The Story of Two Campaigns: Official War History of the Auckland Mounted Rifles Regiment, 1914-1919
Chapter XL. The Last Fight
Chapter XL. The Last Fight.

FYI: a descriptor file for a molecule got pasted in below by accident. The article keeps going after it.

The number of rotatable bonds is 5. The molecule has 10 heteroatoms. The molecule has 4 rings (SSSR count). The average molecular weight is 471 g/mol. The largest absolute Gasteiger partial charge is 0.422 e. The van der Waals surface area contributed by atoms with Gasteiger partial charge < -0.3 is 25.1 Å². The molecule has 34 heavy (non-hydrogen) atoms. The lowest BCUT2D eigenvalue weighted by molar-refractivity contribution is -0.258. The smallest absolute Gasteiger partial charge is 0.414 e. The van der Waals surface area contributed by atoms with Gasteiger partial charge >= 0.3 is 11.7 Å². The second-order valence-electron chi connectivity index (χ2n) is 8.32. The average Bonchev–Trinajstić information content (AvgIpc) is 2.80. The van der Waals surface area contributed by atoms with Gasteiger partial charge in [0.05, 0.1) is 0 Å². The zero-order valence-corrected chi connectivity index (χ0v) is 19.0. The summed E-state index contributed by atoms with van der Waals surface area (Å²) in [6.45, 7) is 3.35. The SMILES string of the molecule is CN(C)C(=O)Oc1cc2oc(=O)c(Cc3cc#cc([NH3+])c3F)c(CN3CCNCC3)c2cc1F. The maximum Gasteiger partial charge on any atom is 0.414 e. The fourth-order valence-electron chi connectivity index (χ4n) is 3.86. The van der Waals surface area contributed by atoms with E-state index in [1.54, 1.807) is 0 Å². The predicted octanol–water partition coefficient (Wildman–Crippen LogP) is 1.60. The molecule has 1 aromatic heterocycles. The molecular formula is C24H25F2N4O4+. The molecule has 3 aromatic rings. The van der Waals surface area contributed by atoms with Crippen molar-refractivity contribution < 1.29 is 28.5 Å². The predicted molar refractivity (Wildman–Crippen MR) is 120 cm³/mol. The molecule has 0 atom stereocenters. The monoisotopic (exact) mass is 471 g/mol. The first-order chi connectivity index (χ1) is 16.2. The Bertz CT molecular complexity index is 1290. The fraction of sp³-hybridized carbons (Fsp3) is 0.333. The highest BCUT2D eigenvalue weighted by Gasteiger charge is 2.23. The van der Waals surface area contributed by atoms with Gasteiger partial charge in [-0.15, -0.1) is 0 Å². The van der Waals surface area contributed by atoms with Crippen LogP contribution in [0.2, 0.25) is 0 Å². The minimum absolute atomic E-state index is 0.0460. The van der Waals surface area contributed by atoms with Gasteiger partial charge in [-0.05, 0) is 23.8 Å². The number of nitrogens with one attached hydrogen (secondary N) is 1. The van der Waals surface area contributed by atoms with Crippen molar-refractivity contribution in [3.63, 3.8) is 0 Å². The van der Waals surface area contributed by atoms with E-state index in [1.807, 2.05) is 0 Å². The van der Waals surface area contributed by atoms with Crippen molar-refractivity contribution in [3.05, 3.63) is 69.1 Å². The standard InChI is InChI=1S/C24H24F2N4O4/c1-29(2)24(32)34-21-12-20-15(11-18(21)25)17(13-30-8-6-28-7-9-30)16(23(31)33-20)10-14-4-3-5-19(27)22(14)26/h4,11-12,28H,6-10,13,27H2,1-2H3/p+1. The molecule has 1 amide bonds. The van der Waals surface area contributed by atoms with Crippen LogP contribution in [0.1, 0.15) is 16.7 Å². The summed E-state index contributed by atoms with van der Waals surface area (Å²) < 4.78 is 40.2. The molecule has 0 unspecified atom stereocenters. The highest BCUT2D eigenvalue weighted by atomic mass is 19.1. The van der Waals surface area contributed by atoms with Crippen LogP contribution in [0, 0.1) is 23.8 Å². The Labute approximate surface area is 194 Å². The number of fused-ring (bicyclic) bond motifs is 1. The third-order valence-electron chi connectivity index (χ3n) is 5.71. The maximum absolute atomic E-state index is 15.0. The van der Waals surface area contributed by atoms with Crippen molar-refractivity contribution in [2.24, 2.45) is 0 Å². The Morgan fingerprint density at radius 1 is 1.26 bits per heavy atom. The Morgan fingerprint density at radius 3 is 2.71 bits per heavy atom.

The day following the raid, the New Zealand Brigade moved against Amman, and fought its last definite action. At 6 a.m., the brigade moved east along the main road to attack the town from the north in co-operation with an attack from the west by the 2nd Light Horse. At 7.45 a.m., the W.M.R., who were in advance, came under fire from artillery, and from machine-guns and rifles in advanced posts. The country was of a rolling nature, and did not offer much good cover, even for dismounted men. At 10.30, the A.M.R., less the party which had raided the railway, with one section of the Mountain Battery and one section of the machine-gun squadron, was ordered into action on the left of the W.M.R. A double redoubt held the left of this section, and another held the right. Both positions were protected by wire. One squadron was sent forward dismounted to engage these positions. Observing that the ground between these defences and the main road was undefended, the Auckland colonel sent in one squadron to attack the redoubts from the west over this weak spot. This squadron was very soon under heavy machine-gun fire, but the artillery with the Regiment put over a covering fire and enabled the squadron to move forward by short rushes in small sections. One squadron remained in reserve awaiting a chance to go forward mounted, but the cover was of a very indifferent character. At half-past three o'clock this squadron was galloped up and reached the firing line without casualties, but when the men were dismounting, the enemy opened up an enfilade page 232machine-gun fire from the left, and made it necessary for the led horses to be galloped back. Some casualties, both in men and horses, occurred during the movement. The C.M.R., which had been sent in on the right, was now pushing vigorously against a strong post called the stone tower, and the A.M.R. pressed on in conjunction. Resolutely the 4th squadron moved closer and closer to the double redoubt, and when the final charge was imminent, up went the white flags, and 60 Turks surrendered, while others bolted into the Wadi Amman, which ran north and south behind them. Once again the Turk showed that though he could put up a very determined defence, he had no stomach for the steel. The line pressed on, and soon there was not a Turk who had not taken refuge in the wadi up which part of the C.M.R. was now advancing from the south. About this time the stone redoubt had fallen to a bayonet attack by some of the C.M.R.; another part of that regiment had galloped down the road and into the town, where some prisoners were taken. The rest of the C.M.R. then swept through the town to the high ground east of it, taking these defences in the rear. Already the Amman had been invested on the east by the 1st Light Horse, who had made a wide encircling movement from the left, the railway south of the station had been cut, and dispositions made to meet considerable forces moving north, and there was little more to be done than to gather up the prisoners. Once more the mounted troops had moved too quick and too wide for the Turk. The total captures of the brigade were: 1, 734 prisoners, 25 machine-guns, 2 automatic rifles, 1 4.2 howitzer, 2 75 cm. howitzers, 3 75 cm. mountain guns, 3 wireless sets, 298 horses, and a large amount of ammunition and other war material.page 233